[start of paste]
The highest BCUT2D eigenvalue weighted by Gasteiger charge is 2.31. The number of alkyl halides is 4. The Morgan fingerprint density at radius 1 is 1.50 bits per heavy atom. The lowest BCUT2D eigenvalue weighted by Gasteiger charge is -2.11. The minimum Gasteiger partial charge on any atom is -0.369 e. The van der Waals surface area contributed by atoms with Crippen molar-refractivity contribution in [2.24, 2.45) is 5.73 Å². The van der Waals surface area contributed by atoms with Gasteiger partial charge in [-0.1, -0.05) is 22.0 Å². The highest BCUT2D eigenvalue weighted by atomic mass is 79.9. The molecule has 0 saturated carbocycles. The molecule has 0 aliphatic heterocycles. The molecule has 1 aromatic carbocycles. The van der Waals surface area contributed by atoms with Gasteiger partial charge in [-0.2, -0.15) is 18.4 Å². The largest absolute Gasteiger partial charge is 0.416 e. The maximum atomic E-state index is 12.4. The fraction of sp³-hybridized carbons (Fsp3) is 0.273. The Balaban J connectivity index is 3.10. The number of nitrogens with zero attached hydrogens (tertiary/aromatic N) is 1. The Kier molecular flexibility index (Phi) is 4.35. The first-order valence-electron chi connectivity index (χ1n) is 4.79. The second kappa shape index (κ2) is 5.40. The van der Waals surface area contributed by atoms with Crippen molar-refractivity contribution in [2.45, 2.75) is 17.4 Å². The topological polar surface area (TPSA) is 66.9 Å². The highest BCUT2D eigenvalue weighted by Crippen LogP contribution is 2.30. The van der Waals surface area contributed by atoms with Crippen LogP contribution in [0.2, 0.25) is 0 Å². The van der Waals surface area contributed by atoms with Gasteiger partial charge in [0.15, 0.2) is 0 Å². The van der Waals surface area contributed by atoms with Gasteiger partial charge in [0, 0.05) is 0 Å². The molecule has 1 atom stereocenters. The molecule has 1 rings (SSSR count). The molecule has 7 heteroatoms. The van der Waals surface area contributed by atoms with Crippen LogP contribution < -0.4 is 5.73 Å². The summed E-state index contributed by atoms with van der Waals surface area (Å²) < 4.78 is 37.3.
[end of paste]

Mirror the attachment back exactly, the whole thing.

The highest BCUT2D eigenvalue weighted by Gasteiger charge is 2.31. The number of alkyl halides is 4. The Morgan fingerprint density at radius 1 is 1.50 bits per heavy atom. The lowest BCUT2D eigenvalue weighted by Gasteiger charge is -2.11. The minimum Gasteiger partial charge on any atom is -0.369 e. The van der Waals surface area contributed by atoms with Crippen molar-refractivity contribution in [2.24, 2.45) is 5.73 Å². The van der Waals surface area contributed by atoms with Gasteiger partial charge in [-0.1, -0.05) is 22.0 Å². The highest BCUT2D eigenvalue weighted by atomic mass is 79.9. The molecule has 0 saturated carbocycles. The molecule has 0 aliphatic heterocycles. The molecule has 1 aromatic carbocycles. The van der Waals surface area contributed by atoms with Gasteiger partial charge in [-0.2, -0.15) is 18.4 Å². The largest absolute Gasteiger partial charge is 0.416 e. The maximum atomic E-state index is 12.4. The fraction of sp³-hybridized carbons (Fsp3) is 0.273. The Balaban J connectivity index is 3.10. The number of nitrogens with zero attached hydrogens (tertiary/aromatic N) is 1. The Kier molecular flexibility index (Phi) is 4.35. The first-order valence-electron chi connectivity index (χ1n) is 4.79. The second kappa shape index (κ2) is 5.40. The van der Waals surface area contributed by atoms with Crippen molar-refractivity contribution in [2.45, 2.75) is 17.4 Å². The topological polar surface area (TPSA) is 66.9 Å². The highest BCUT2D eigenvalue weighted by Crippen LogP contribution is 2.30. The van der Waals surface area contributed by atoms with Crippen LogP contribution in [0.2, 0.25) is 0 Å². The van der Waals surface area contributed by atoms with Gasteiger partial charge in [0.15, 0.2) is 0 Å². The van der Waals surface area contributed by atoms with Gasteiger partial charge in [0, 0.05) is 0 Å². The molecule has 1 atom stereocenters. The molecule has 1 rings (SSSR count). The molecule has 7 heteroatoms. The van der Waals surface area contributed by atoms with Crippen LogP contribution < -0.4 is 5.73 Å². The summed E-state index contributed by atoms with van der Waals surface area (Å²) < 4.78 is 37.3.